If you don’t hear anything from your agent, it doesn’t mean that they’re not suggesting you for roles. Casting directors can’t realistically audition every performer suggested, even if they wanted to (and we know they do!). They have to work to budgets and deadlines, and simply can’t fit everyone in. But casting directors have great memories and always keep lists of profiles they are drawn to for potential future projects. Your child’s profile could be working well behind the scenes, and might only come to fruition later down the line.

A lack of auditions might also mean that suitable roles for your child’s casting type aren’t coming up, or simply that the industry is quieter than usual.

Take a look at our 5 audition tips for young performers.

The key thing is not to compare your acting journey to others. Each young performer is on their own unique journey, and the rate of auditions you may get depends on many different factors. For example, casting directors may be looking for a family resemblance, meaning the casting is dependent on the other roles being cast.

Another important thing to remember is that all casting details posted by casting professionals on Spotlight are strictly confidential, so when your agent does send over audition and role information, this should be for your eyes only and not shared publicly.

Why is being available and flexible a key requirement for young actors and parents?

Some auditions will give you up to a week to prepare, while others can happen within 24 hours, so being flexible and adaptable is essential in this industry. Most casting directors will try and schedule in-person auditions for your child after school or on weekends, but sometimes this isn’t possible.

As auditions are limited, it’s essential that you let the agent know if you can make an audition straight away, because if you can’t, another young performer needs to be found to fill that slot. It’s important that you’re always contactable – if you see a missed call from your agent, give them a call back as soon as possible.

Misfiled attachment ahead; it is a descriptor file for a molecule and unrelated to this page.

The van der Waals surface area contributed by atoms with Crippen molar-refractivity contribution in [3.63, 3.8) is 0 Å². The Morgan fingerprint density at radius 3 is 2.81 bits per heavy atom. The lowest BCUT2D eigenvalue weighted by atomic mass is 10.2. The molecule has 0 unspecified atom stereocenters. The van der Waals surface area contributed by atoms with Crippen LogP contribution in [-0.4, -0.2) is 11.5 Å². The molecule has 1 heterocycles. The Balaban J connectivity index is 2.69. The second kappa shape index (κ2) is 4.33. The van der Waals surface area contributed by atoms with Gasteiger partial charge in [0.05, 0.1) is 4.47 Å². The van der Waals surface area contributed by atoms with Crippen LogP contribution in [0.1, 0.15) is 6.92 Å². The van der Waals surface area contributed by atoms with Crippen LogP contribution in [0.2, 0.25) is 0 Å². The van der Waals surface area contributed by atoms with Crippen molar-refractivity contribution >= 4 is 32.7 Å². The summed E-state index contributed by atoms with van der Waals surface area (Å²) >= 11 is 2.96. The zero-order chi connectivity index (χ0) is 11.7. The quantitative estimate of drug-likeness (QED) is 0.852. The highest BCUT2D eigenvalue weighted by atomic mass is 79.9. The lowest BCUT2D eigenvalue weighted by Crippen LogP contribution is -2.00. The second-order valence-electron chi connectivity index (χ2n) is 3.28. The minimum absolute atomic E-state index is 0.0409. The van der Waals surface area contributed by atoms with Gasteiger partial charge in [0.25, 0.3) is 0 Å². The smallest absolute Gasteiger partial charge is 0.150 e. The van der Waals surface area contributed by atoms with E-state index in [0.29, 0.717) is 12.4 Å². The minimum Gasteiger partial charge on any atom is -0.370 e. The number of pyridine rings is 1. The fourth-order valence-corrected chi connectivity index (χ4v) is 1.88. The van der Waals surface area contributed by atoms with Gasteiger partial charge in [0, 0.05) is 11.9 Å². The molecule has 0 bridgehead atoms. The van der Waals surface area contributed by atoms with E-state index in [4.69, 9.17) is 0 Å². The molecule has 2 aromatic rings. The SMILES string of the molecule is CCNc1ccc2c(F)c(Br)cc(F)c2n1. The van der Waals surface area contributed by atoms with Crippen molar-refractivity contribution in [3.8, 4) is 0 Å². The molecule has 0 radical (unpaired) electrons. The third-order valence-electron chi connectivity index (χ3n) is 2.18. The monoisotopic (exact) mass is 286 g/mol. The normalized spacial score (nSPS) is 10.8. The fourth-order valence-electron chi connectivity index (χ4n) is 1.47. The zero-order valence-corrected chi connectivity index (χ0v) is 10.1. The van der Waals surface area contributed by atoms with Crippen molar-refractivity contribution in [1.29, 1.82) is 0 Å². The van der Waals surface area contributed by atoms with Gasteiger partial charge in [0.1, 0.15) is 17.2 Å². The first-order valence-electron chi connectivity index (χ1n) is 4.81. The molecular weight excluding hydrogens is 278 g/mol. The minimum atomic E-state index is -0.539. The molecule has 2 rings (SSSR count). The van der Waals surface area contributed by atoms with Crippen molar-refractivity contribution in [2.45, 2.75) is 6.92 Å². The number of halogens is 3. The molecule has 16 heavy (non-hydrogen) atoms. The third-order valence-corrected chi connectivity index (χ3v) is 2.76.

When agents send you audition information, make sure you read every last detail, as they’ll have sent this information for a reason. Some projects have a large overall shooting period and need the performer to be available for all of this time. Though the role might only shoot for a couple of days, productions need a degree of flexibility, as they will be working around numerous schedules. They also need dates to play with in case there are weather or production issues, etc.

This performing arts industry can be very challenging and you need to be prepared to change plans at the last minute. Auditions can affect your social life (as well as the rest of the family) so you need to be aware that entering into the world of performing is a big commitment.

Can a young performer be represented by more than one agency?

We don’t recommend this at Spotlight, but it is possible. If you do take on more than one agent, always discuss this with your current agent first and outline clearly which agent will suggest you for what type of work. Always read your agency contracts carefully, as some agents ask for sole representation and won’t want your child to be signed up with another agent.

For more information, listen to our Professional Young Performer Consultant, Ellie Samuels, talking about this topic.

How do I prepare for rejection?

Agents never sit on information about an audition. As soon as they have something to tell you, they’ll give you a call straight away. Unfortunately, unless your child makes it to the final few performers for a project, it’s very unlikely that you’ll receive any feedback.